Most small engine mechanics are employed on a full-time basis and while there is work to be found all year long, the busiest times are during the summer months. That has to do with the heightened use of outdoor power equipment, boats and motorcycles when the weather is warmer. Those living in warmer climates are likely to find steadier work throughout the year. Meanwhile, small engine repair in southern states maintains a similar volume of business all year around.

There are favorable projections for the future careers of small engine mechanics. The BLS projects a 5 percent overall growth in small engine repair jobs between 2016 and 2026. The largest projected demographic is for mechanics who repair outdoor power equipment. There is projected growth for motorcycle mechanics and powerboat mechanics, although it is not as notable However, the promising news as there appears to be no drop-off as small engine repair specialists will be in demand for the following decade.

When it comes the setting for small repair mechanic jobs, it is generally expected to be relegated to the same environment. Power equipment repair shops, marine service centers, motorcycle repair shops, power equipment dealers and powersports service centers are expected to continue to be the primary place of employment for small engine mechanics.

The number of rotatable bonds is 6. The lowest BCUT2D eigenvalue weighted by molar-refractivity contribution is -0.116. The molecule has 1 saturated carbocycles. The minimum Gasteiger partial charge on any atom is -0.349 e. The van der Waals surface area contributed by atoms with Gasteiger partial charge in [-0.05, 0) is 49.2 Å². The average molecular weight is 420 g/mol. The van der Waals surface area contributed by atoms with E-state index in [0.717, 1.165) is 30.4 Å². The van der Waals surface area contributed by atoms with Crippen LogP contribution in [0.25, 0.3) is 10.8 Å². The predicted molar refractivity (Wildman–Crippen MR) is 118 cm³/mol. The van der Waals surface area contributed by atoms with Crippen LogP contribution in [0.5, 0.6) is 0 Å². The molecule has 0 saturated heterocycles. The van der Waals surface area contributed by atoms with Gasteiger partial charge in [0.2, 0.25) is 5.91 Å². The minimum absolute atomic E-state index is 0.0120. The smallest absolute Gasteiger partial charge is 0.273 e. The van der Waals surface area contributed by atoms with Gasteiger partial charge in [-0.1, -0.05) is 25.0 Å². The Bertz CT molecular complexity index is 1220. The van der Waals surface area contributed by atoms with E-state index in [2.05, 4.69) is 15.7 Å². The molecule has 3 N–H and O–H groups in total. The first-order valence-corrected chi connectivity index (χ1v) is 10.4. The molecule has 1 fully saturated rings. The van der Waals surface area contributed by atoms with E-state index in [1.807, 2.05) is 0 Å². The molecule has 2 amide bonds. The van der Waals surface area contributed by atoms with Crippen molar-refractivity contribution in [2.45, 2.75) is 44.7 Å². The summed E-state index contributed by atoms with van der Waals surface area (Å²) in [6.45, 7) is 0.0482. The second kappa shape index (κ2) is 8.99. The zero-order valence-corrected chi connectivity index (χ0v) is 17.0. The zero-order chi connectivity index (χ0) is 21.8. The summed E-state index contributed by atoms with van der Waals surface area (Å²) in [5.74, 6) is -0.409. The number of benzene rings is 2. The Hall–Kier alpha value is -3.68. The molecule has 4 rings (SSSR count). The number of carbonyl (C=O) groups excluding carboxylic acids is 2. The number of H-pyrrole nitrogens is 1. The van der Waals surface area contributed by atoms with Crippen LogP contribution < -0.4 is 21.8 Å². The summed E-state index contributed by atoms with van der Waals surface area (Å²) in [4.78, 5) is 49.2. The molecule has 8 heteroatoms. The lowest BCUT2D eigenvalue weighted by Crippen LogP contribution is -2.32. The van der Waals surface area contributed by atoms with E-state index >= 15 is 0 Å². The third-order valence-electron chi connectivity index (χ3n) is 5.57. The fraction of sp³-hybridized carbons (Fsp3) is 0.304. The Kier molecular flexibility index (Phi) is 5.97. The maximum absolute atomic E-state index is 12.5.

CAREER ADVANCEMENT

Most entry-level jobs require a limited amount of experience, although the more sought-after small engine repair positions seek out candidates who have advanced further in their careers. That is acquired through experience and advanced training. The advent of technology has led to continual upgrades to outdoor power equipment. The integration of technology requires mechanic to learn the nuances of all those changes.

Over the course of a year, there are numerous seminars and workshops on small engine repair. There are also small engine repair conferences. Vocational schools and community colleges occasionally host these types of events. There are no formal degrees offered to small engine mechanics at advanced levels like there are for auto mechanics looking to earn master technician status.

There are, however, motorcycle repair programs that specialize in the service and repair of a specific brand of motorcycles. Small engine repair mechanics can earn these individual specializations by enrolling in programs that teach these disciplines. There are various motorcycle mechanic training programs that offer this type of education throughout the country.